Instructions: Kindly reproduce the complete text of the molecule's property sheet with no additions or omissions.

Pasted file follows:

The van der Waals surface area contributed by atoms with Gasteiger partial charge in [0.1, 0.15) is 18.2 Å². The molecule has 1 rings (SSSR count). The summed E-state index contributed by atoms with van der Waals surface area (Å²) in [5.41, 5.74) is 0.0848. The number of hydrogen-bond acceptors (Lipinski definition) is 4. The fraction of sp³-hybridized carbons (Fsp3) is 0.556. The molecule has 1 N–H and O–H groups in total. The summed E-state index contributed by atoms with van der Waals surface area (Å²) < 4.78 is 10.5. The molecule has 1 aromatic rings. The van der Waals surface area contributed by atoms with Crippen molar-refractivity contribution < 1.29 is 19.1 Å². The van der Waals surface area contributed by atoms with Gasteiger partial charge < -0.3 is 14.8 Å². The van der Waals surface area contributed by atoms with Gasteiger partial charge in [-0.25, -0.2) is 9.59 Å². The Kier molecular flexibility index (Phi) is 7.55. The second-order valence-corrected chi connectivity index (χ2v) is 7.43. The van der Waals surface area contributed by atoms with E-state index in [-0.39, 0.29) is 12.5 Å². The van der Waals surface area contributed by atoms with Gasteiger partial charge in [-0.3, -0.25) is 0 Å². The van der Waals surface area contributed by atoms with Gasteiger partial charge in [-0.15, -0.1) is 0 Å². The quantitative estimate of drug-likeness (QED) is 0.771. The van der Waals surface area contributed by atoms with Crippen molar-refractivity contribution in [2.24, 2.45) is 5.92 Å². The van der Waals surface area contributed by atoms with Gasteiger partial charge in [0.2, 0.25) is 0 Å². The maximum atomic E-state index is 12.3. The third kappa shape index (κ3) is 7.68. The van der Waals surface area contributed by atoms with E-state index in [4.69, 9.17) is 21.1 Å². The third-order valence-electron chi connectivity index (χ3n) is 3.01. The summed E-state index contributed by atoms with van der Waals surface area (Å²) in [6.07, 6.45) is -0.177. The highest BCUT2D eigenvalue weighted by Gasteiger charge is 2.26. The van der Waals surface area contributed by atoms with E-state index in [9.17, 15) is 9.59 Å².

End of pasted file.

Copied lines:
The van der Waals surface area contributed by atoms with Gasteiger partial charge in [0.1, 0.15) is 18.2 Å². The molecule has 1 rings (SSSR count). The summed E-state index contributed by atoms with van der Waals surface area (Å²) in [5.41, 5.74) is 0.0848. The number of hydrogen-bond acceptors (Lipinski definition) is 4. The fraction of sp³-hybridized carbons (Fsp3) is 0.556. The molecule has 1 N–H and O–H groups in total. The summed E-state index contributed by atoms with van der Waals surface area (Å²) < 4.78 is 10.5. The molecule has 1 aromatic rings. The van der Waals surface area contributed by atoms with Crippen molar-refractivity contribution < 1.29 is 19.1 Å². The van der Waals surface area contributed by atoms with Gasteiger partial charge < -0.3 is 14.8 Å². The van der Waals surface area contributed by atoms with Gasteiger partial charge in [-0.25, -0.2) is 9.59 Å². The Kier molecular flexibility index (Phi) is 7.55. The second-order valence-corrected chi connectivity index (χ2v) is 7.43. The van der Waals surface area contributed by atoms with E-state index in [-0.39, 0.29) is 12.5 Å². The van der Waals surface area contributed by atoms with Gasteiger partial charge in [-0.3, -0.25) is 0 Å². The van der Waals surface area contributed by atoms with Gasteiger partial charge in [-0.15, -0.1) is 0 Å². The quantitative estimate of drug-likeness (QED) is 0.771. The van der Waals surface area contributed by atoms with Crippen molar-refractivity contribution in [2.24, 2.45) is 5.92 Å². The van der Waals surface area contributed by atoms with Gasteiger partial charge in [0.2, 0.25) is 0 Å². The maximum atomic E-state index is 12.3. The third kappa shape index (κ3) is 7.68. The van der Waals surface area contributed by atoms with E-state index in [4.69, 9.17) is 21.1 Å². The third-order valence-electron chi connectivity index (χ3n) is 3.01. The summed E-state index contributed by atoms with van der Waals surface area (Å²) in [6.07, 6.45) is -0.177. The highest BCUT2D eigenvalue weighted by Gasteiger charge is 2.26. The van der Waals surface area contributed by atoms with E-state index in [9.17, 15) is 9.59 Å².